Have you nurtured a sense of community through food? Got any ideas of how we can connect our communities through food in places without farmer’s markets or where socio-economic drivers keep people away? I’d love to hear about community gardens, co-ops and other projects that grow more than just food and feed more than our bellies.
* Or a CSA veggie box or local produce co-ops and market gardens. My friend Kat has a great post about why she chooses to eat locally sourced food: read it here!
I really enjoy going to farmers markets, I go to the Jan Powers ones up here, and they’re always packed which is great (we don’t get sushi though, your photo looks amazing!). I do prefer to shop and go out to eat around my own area in Brisbane to support local business. Brisbane people aren’t as community minded as Tasmania though, I guess being a bigger city this might mean being less community minded and more of a money saving mentality in terms of people going to supermarkets more.
I went to the Jan Powers Powerhouse market a couple of times but actually found it really annoying! Too many inconsiderate people with trolleys standing in the middle of the walk-ways and very few things I actually wanted to buy (since I enjoy cooking and have dietary restrictions I don’t buy much pre-made). Instead I used to go to the Rocklea markets every second weekend to stock up on fruit & veg at budget prices.
I have a little more disposable income these days and a much greater awareness of the social, environmental and economic issues around food, and I’m pleased to have found a local farmer’s market that supplies great straight produce as well as the value-added stuff. That said, I’ll still buy the occasional bit of veg from the supermarket – I’m far from perfect. There’s also the element of elitism around markets like these: not everyone can afford to shop there and certainly the majority of Hobart’s population is still buying their food from the big supermarkets. I’m lucky that I can afford to spend a bit more to live more in tune with my values but I think we need to understand that not everyone can.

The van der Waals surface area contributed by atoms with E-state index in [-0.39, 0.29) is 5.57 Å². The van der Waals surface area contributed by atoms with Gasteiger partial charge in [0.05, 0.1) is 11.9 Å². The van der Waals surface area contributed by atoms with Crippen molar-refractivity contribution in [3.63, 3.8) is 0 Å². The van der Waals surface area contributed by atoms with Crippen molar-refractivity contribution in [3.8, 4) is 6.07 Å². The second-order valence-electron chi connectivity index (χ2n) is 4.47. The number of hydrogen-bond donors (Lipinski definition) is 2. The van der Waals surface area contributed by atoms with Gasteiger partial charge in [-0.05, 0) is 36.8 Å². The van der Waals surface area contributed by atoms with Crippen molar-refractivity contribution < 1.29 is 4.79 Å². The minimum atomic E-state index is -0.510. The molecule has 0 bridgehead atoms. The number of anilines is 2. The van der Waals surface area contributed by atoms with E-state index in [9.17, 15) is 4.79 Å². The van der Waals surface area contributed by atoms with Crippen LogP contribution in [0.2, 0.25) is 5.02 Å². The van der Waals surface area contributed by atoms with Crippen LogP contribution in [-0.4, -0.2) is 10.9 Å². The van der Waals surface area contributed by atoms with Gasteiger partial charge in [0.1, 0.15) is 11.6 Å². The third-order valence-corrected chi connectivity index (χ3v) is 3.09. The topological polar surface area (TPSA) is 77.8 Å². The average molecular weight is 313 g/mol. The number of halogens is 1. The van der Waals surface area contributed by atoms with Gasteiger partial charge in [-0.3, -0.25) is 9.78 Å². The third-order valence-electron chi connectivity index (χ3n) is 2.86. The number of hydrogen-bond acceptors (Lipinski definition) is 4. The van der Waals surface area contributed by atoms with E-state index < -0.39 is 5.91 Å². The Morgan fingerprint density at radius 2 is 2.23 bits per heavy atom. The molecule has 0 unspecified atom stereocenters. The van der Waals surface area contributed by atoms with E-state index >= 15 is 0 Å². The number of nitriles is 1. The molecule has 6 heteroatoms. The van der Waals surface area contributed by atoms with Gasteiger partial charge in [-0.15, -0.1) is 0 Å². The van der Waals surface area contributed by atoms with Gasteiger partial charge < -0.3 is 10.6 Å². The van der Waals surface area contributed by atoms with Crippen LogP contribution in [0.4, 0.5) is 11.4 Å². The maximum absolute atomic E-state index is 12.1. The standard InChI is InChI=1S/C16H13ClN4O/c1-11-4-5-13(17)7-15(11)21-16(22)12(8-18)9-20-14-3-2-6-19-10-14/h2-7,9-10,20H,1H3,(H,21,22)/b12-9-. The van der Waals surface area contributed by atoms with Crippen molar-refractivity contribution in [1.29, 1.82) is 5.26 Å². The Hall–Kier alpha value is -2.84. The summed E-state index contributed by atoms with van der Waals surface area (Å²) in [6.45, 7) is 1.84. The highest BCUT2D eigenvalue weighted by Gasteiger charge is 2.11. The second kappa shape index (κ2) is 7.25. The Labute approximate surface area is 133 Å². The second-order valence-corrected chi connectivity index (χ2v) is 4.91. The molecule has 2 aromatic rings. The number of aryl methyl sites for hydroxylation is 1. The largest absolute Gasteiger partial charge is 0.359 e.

And yes, Tasmanian parochialism does have it’s good sides!
What a lovely write up and stunning pics! We love selling at Farm Gate, the market has such a strong sense of community and all the stall holders are very supportive of one another. Our dinner every Sunday night consists of many and varied goodies collected earlier in the day…never are two meals the same. I also have to agree with you….best sushi EVER!!
Hi Barbara, and thank you for your lovely comment.
The atmosphere at the Market is lovely, with a great attitude from both the stall-holders and the customers. I think the folks behind Farm Gate have cultivated something quite special. Perhaps I’ll see you there one Sunday!
They sure have…it’s very special, and like you said…small steps are better than no steps in the right direction!
Come over to our stall, Mountain River Yoghurt, and say hi next time you’re in town. Rumour has it there are new burgers and amazing sausage rolls on the menu while Massaki is out of town….Mmmm